-Inhalation proceeds until a set tidal volume (TV) is delivered and is followed by passive exhalation.

-Since the volume-cycled mode ensures a constant minute ventilation, it is a common choice as an initial ventilatory mode.

-A feature of this mode is that gas is delivered with a constant inspiratory flow pattern, resulting in peak pressures applied to the airways higher than that required for lung distension (plateau pressure).

 

-Volume delivered is constant - pressures vary

 

Ti + Te = TCT

TCT = 60/BR

BR= 60/TCT

Vt = flow rate x Ti / 60 sec.

 flow rate = Vt / Ti x 60 sec.

 Ti = Vt x 60 sec / flow

 

 

 

Excessive airway pressures may be generated, resulting in barotrauma.

Close monitoring and use of pressure limits are helpful in avoiding this problem.

 

 

 

·        High Frequency Ventilation

Use of supraphysiologic ventilatory rates above 60 rpm

Use of tidal volume smaller than the anatomic dead space

 

-Types of HFV

 

High frequency positive pressure ventilation (HFPPV) - refers to the delivery of small tidal volumes through an insufflation catheter or endotracheal tube with circuitry having a minimal compressible volume.

The characteristic rate is 60 - 100 cycles per minute with inspiration taking 20% to 30% of the total cycle time.

VT used are between 3 and 5 ml/kg

 

 

 

 

High Frequency Jet Ventilation

During High Frequency Jet Ventilation (HFJV), gas is propelled into the lungs at a very high velocity through a jet catheter

Rates of 100-600

Can be used in conjunction with CMV

 

High Frequency Oscillatory Ventilation

Oscillating device forces small impulses of gas into and out of the airway

Exhalation is said to be active in high-frequency oscillation

Can deliver 1 to 60 Hz.

I Hz equals 60 cycles

5 Hz = ~300 bpm

VT less than VD

 

·        Manipulate Blood Gases with High Frequency:

A.HFPPV-

> to decrease PaCO2:

- decrease frequency with same Ti

- increase Ti with same frequency

B.HFJV-

>To decrease PaCO2

- dec. frequency with same PIP and Ti

- inc. driving pressure with same frequency and Ti

C. HFOV-

- increase delta P = increase ventilation

- increase MAP = increased oxygenation

 

Artificial Airways

 

·        Oropharyngeal Airway (bite block)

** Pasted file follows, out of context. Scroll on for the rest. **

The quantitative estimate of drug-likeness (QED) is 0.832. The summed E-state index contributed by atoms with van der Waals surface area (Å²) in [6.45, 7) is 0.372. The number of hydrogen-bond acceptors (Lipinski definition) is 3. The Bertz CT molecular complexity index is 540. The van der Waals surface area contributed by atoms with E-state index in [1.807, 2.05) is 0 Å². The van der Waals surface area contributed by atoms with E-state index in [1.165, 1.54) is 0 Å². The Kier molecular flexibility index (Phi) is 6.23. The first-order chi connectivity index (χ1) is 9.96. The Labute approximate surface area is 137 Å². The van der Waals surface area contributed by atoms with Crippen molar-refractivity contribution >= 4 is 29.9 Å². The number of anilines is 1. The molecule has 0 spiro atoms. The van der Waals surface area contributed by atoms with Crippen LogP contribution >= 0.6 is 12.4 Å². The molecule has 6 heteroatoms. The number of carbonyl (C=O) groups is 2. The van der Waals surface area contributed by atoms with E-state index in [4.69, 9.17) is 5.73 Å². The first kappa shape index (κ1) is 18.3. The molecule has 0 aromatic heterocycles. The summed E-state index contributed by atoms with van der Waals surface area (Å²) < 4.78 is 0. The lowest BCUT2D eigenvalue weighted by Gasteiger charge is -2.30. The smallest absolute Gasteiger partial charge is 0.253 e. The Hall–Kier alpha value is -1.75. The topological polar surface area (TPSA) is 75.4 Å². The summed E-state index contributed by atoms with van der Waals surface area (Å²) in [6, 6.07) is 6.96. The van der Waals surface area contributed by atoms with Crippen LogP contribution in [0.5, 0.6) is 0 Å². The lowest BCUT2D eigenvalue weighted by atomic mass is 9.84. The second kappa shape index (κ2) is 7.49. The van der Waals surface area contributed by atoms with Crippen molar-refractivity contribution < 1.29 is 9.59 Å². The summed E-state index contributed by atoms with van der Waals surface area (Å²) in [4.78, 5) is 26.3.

Used on unconscious patients to prevent the tongue from obstruction the airway

Two main types

-Berman is hard plastic with an “I-beam” design

-Guedel is hollow type that has opening in the middle

**Should never be taped in place, must be easily removable in cause of vomiting

**Gagging or fighting

Improper insertion causing tongue to block the airway

 

·        Nasopharyngeal Airway (trumpets)

maintains a patent airway by pushing the tongue forward off the posterior portion of the oropharynx

better tolerated by semi-conscious or conscious patients

used to allow nasotracheal suctioning with decreased trauma

 

make sure the patient has no history of broken nose, deviated septum or other nasal obstructions

make sure water soluble or water based lubricant is used to minimize trauma to the mucosa

 

·        ET Tubes

Indications for ET tubes:

Patent airway (Upper airway obstruction)

Protect the airway

Facilitate suctioning

To assist in manual or mechanical ventilation

 

Hazards of ET tubes:

Infection

Trauma

vocal cord damage

laryngeal or trachea edema/damage

mucosal damage

Mechanical problems

tube occlusion

R mainstem intubation (>25 cm deep-orally)

·        Tube size

adult male  8 mm to 9 mm tube

adult female  7 mm to 8 mm tube

Endotracheal tubes (ETT) are sized by either the internal diameter (2.5 to 10 mm) or the external diameter with sizes 32-42 French (Fr).

 

·         Laryngoscope

The must be held with the left hand. (Good for us lefties)

Most adults require a (curved) Macintosh # 3 or 4 blade or a straight Miller #3

 

·        Tracheostomy Tubes

Preferred for long-term

When upper airway obstruction prevents intubation

ET tube is removed only as trach tube is ready to be inserted.

Easier to stabilize, suction and tolerate

Inner Cannulas - Fewer hazards and minimal airway resistance

Obturator  - is used for insertion into stoma

Cuff  - (if present) is inflated

A Tracheal Button  - is a rigid cannula placed stoma after removal of a trach tube.  *For Stoma only Pt.

It is generally kept closed during the day to be unobtrusive, and opened at night to eliminate sleep apnea.

 

Suctioning the Airway

·        Suctioning removes air as well as secretions from the lungs.

·        Hypoxemia can be minimized by hyperoxygenating the patient 1 to 2 minutes

·        Usually done with 100% if possible (NRB)

·        Patient should be hyperoxygenated between suction attempts

·        Suctioning should take less than 15 seconds per pass

 

Other types of catheters

Yankauer used to suction oropharynx

Coude (directional tip) used to guide catheter into the left mainstem

 

 

 

·        Vacuum Systems

Central (wall) vacuum systems connect to a vacuum regulator via a quick connect or DISS connector